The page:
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ED WOOD (1994). Tim Burton's best movie also stands as his biggest box office flop, more proof (as if we needed any) that quality and commerce rarely go hand-in-hand. A spirited Johnny Depp stars as Edward D. Wood, Jr., the hopelessly untalented, cross-dressing moviemaker whose eternally optimistic outlook serves him well as he goes to any lengths to get his pictures made. Boasting that he and Orson Welles are the only two people in Hollywood to write, direct, produce and occasionally star in their own movies, he relies on miniscule budgets and his offbeat friends to help him get such enduring turkeys like Plan 9 From Outer Space and Glen Or Glenda into the can. It's my bet that any other filmmaker would have made a dark, depressing movie out of this material -- a downer about a sexually confused hack who surrounded himself with a gallery of freaks and rotted away in the bowels of Hollywood. But under Burton's sympathetic eye, this unique gem is actually a gentle valentine that celebrates the creative spirit, no matter how misguided that particular spirit happens to be. Yet for all its merriment, the movie's primary juice comes from the friendship between Wood and Bela Lugosi (Martin Landau), the once-prominent horror star downsized to a frail morphine addict by the time Wood met him. Their scenes are handled tenderly, and Landau delivers an astonishing performance that embodies irony, humor and pathos. Several critics' groups rightly cited Stefan Czapsky's crisp black-and-white cinematography and Howard Shore's ebullient music score in their year-end accolades, but the Academy's charity only extended toward Landau for Best Supporting Actor and Rick Baker and team for Best Makeup Design. DVD extras include audio commentary by Burton and Landau, deleted scenes, interviews with Landau and Baker on "Making Bela," and a music video; sadly, it does not include the documentary Ed Wood: Look Back In Angora.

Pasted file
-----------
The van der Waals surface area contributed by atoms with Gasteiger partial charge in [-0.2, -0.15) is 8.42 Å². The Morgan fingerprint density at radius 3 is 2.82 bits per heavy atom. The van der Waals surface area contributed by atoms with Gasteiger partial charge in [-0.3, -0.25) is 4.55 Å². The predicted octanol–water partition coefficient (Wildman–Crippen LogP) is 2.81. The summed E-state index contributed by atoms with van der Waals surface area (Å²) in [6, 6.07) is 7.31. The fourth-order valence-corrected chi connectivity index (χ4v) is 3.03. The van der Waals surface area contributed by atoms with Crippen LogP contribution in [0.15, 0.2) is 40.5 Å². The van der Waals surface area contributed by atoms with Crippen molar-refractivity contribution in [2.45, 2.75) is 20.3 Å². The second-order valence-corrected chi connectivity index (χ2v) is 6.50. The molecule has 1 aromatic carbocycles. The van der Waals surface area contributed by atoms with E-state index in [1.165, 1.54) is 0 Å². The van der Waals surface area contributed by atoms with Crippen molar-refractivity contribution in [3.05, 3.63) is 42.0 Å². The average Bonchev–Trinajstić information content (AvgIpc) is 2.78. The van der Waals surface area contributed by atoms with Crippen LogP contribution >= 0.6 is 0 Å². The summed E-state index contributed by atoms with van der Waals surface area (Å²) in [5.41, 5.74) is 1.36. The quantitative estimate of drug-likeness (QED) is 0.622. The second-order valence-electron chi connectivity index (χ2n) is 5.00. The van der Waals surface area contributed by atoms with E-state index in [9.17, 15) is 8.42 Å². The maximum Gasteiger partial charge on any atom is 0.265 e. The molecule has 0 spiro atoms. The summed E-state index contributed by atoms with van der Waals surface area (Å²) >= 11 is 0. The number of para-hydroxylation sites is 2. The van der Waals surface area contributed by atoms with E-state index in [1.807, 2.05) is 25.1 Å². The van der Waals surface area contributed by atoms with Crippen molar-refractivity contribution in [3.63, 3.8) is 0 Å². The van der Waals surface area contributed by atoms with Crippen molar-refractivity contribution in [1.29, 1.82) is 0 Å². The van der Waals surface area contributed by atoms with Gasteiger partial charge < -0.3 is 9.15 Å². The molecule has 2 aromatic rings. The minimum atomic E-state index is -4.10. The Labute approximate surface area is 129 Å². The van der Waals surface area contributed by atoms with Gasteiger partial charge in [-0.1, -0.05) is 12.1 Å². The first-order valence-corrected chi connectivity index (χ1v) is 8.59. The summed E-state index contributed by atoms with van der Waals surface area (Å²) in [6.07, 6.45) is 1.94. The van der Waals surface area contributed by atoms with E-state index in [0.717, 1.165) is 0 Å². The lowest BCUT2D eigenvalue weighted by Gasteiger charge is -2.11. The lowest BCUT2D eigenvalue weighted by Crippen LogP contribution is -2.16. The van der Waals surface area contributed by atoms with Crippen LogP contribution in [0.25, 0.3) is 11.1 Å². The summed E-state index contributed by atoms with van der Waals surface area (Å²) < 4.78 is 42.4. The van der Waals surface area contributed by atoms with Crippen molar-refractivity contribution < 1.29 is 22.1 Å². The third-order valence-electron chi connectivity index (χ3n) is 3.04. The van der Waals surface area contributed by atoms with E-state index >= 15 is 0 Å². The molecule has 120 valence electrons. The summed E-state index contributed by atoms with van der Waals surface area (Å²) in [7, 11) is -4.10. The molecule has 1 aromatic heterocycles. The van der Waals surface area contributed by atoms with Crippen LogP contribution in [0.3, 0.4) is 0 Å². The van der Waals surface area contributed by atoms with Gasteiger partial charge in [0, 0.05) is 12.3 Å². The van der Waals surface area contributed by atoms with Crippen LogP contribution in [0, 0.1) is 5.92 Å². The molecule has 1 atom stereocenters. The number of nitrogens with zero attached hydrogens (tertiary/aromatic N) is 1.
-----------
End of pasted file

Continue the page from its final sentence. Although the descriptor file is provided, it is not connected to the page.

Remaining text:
Movie: 1/2
Extras:

FAST TIMES AT RIDGEMONT HIGH (1982) / DAZED AND CONFUSED (1993). Universal Studios' DVD branch has released these two titles together under the subhead Ultimate Party Collection, but there's a key difference between the movies: Fast Times was an 80s film about the 80s, while Dazed was a 90s flick about the 70s. In this instance anyway, nostalgia clearly trumps immediacy. With Dazed, writer-director Richard Linklater (The School of Rock) offers an infectious ode to wasted youth (in both senses of the term) in 1976 Middle America, following a group of high schoolers around as they kick off their summer vacation by getting drunk, getting high and trying to get laid. The film is virtually plotless, yet by nailing the look, the music and the dialogue of the era, Linklater generates a you-are-there vibe as he examines a period when indulging in vices was viewed as a coming-of-age rite of passage rather than a life-threatening act of immorality. The cast includes such up-and-comers as Ben Affleck and Parker Posey, and that's Matthew McConaughey who delivers the film's most famous line as jailbait-dating Wooderson: "That's what I love about these high school girls; I get older, they stay the same age." Fast Times, directed by Amy Heckerling from a script by Almost Famous's Cameron Crowe, has always struck me as overrated, and a recent revisit did little to change my mind. The filmmakers' attempts to capture the "real" high school experience run hot and cold, while the comedy quotient just doesn't cut it: The ballyhooed scenes between Sean Penn's surfer bum Jeff Spicoli and Ray Walston's stern teacher Mr. Hand seem like blueprints for a comedy sketch more than fully realized set pieces. Jennifer Jason Leigh is affecting as the naive kid determined to lose her virginity, and star gazers can catch early appearances by Forest Whitaker, Eric Stoltz, Anthony Edwards and Nicolas Cage (still billing himself as Nicolas Coppola). Extras in this two-disc DVD set include audio commentary, deleted scenes and a couple of public service announcements from the 70s (including the famous "Crying Indian" TV spot).
Dazed and Confused:
Fast Times at Ridgemont High:
Extras: 1/2

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